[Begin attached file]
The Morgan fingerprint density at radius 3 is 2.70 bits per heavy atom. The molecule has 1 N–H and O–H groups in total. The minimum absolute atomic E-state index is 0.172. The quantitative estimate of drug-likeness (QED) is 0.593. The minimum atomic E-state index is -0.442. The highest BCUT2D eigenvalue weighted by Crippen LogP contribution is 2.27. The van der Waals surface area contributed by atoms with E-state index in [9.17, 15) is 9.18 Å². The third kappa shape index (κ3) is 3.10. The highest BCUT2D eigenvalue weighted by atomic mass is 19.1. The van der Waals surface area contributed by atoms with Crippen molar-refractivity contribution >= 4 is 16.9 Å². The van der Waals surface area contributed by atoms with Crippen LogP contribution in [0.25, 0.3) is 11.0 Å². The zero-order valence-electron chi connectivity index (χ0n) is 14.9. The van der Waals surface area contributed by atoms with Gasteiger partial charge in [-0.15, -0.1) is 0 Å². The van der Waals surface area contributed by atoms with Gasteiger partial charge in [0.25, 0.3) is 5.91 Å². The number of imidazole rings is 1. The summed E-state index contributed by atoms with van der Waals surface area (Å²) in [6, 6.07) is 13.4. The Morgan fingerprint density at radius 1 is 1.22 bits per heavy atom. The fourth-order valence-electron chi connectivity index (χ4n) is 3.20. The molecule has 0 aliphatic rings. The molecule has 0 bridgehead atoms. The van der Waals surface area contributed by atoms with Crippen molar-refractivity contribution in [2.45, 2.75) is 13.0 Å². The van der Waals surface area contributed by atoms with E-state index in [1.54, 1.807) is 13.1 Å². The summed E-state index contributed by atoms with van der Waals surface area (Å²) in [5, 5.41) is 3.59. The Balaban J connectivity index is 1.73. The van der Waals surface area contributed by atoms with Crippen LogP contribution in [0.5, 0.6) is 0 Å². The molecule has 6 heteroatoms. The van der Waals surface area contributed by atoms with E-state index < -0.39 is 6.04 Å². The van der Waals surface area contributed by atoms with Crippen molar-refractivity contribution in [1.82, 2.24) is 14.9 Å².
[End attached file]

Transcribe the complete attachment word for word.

The Morgan fingerprint density at radius 3 is 2.70 bits per heavy atom. The molecule has 1 N–H and O–H groups in total. The minimum absolute atomic E-state index is 0.172. The quantitative estimate of drug-likeness (QED) is 0.593. The minimum atomic E-state index is -0.442. The highest BCUT2D eigenvalue weighted by Crippen LogP contribution is 2.27. The van der Waals surface area contributed by atoms with E-state index in [9.17, 15) is 9.18 Å². The third kappa shape index (κ3) is 3.10. The highest BCUT2D eigenvalue weighted by atomic mass is 19.1. The van der Waals surface area contributed by atoms with Crippen molar-refractivity contribution >= 4 is 16.9 Å². The van der Waals surface area contributed by atoms with Crippen LogP contribution in [0.25, 0.3) is 11.0 Å². The zero-order valence-electron chi connectivity index (χ0n) is 14.9. The van der Waals surface area contributed by atoms with Gasteiger partial charge in [-0.15, -0.1) is 0 Å². The van der Waals surface area contributed by atoms with Gasteiger partial charge in [0.25, 0.3) is 5.91 Å². The number of imidazole rings is 1. The summed E-state index contributed by atoms with van der Waals surface area (Å²) in [6, 6.07) is 13.4. The Morgan fingerprint density at radius 1 is 1.22 bits per heavy atom. The fourth-order valence-electron chi connectivity index (χ4n) is 3.20. The molecule has 0 aliphatic rings. The molecule has 0 bridgehead atoms. The van der Waals surface area contributed by atoms with Crippen molar-refractivity contribution in [2.45, 2.75) is 13.0 Å². The van der Waals surface area contributed by atoms with E-state index in [1.54, 1.807) is 13.1 Å². The summed E-state index contributed by atoms with van der Waals surface area (Å²) in [5, 5.41) is 3.59. The Balaban J connectivity index is 1.73. The van der Waals surface area contributed by atoms with Crippen LogP contribution in [0.5, 0.6) is 0 Å². The molecule has 6 heteroatoms. The van der Waals surface area contributed by atoms with E-state index < -0.39 is 6.04 Å². The van der Waals surface area contributed by atoms with Crippen molar-refractivity contribution in [1.82, 2.24) is 14.9 Å².